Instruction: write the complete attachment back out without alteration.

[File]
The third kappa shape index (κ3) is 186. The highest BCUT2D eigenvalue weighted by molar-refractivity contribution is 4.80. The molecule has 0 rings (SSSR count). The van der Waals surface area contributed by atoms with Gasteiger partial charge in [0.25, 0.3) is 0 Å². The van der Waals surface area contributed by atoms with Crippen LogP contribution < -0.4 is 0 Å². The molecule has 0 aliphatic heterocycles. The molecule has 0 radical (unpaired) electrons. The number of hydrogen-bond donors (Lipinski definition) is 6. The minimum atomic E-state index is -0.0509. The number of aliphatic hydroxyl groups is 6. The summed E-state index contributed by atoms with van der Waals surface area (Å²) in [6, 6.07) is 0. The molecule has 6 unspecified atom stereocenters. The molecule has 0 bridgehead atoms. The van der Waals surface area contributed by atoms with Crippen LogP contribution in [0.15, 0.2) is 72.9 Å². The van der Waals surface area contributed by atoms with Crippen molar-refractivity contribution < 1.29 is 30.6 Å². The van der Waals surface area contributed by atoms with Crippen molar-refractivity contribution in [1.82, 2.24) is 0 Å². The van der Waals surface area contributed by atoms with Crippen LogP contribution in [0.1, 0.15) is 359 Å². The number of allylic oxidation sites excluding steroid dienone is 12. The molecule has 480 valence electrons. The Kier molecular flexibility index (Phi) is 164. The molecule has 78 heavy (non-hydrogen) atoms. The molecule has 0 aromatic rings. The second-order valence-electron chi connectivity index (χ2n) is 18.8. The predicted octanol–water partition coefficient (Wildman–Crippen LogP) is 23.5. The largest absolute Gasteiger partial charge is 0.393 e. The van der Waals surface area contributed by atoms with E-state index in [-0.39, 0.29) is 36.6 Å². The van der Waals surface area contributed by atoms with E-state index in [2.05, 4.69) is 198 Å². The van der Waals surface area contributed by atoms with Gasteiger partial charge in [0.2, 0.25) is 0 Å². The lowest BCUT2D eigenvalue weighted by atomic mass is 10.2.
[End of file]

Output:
The third kappa shape index (κ3) is 186. The highest BCUT2D eigenvalue weighted by molar-refractivity contribution is 4.80. The molecule has 0 rings (SSSR count). The van der Waals surface area contributed by atoms with Gasteiger partial charge in [0.25, 0.3) is 0 Å². The van der Waals surface area contributed by atoms with Crippen LogP contribution < -0.4 is 0 Å². The molecule has 0 aliphatic heterocycles. The molecule has 0 radical (unpaired) electrons. The number of hydrogen-bond donors (Lipinski definition) is 6. The minimum atomic E-state index is -0.0509. The number of aliphatic hydroxyl groups is 6. The summed E-state index contributed by atoms with van der Waals surface area (Å²) in [6, 6.07) is 0. The molecule has 6 unspecified atom stereocenters. The molecule has 0 bridgehead atoms. The van der Waals surface area contributed by atoms with Crippen LogP contribution in [0.15, 0.2) is 72.9 Å². The van der Waals surface area contributed by atoms with Crippen molar-refractivity contribution < 1.29 is 30.6 Å². The van der Waals surface area contributed by atoms with Crippen molar-refractivity contribution in [1.82, 2.24) is 0 Å². The van der Waals surface area contributed by atoms with Crippen LogP contribution in [0.1, 0.15) is 359 Å². The number of allylic oxidation sites excluding steroid dienone is 12. The molecule has 480 valence electrons. The Kier molecular flexibility index (Phi) is 164. The molecule has 78 heavy (non-hydrogen) atoms. The molecule has 0 aromatic rings. The second-order valence-electron chi connectivity index (χ2n) is 18.8. The predicted octanol–water partition coefficient (Wildman–Crippen LogP) is 23.5. The largest absolute Gasteiger partial charge is 0.393 e. The van der Waals surface area contributed by atoms with E-state index in [-0.39, 0.29) is 36.6 Å². The van der Waals surface area contributed by atoms with E-state index in [2.05, 4.69) is 198 Å². The van der Waals surface area contributed by atoms with Gasteiger partial charge in [0.2, 0.25) is 0 Å². The lowest BCUT2D eigenvalue weighted by atomic mass is 10.2.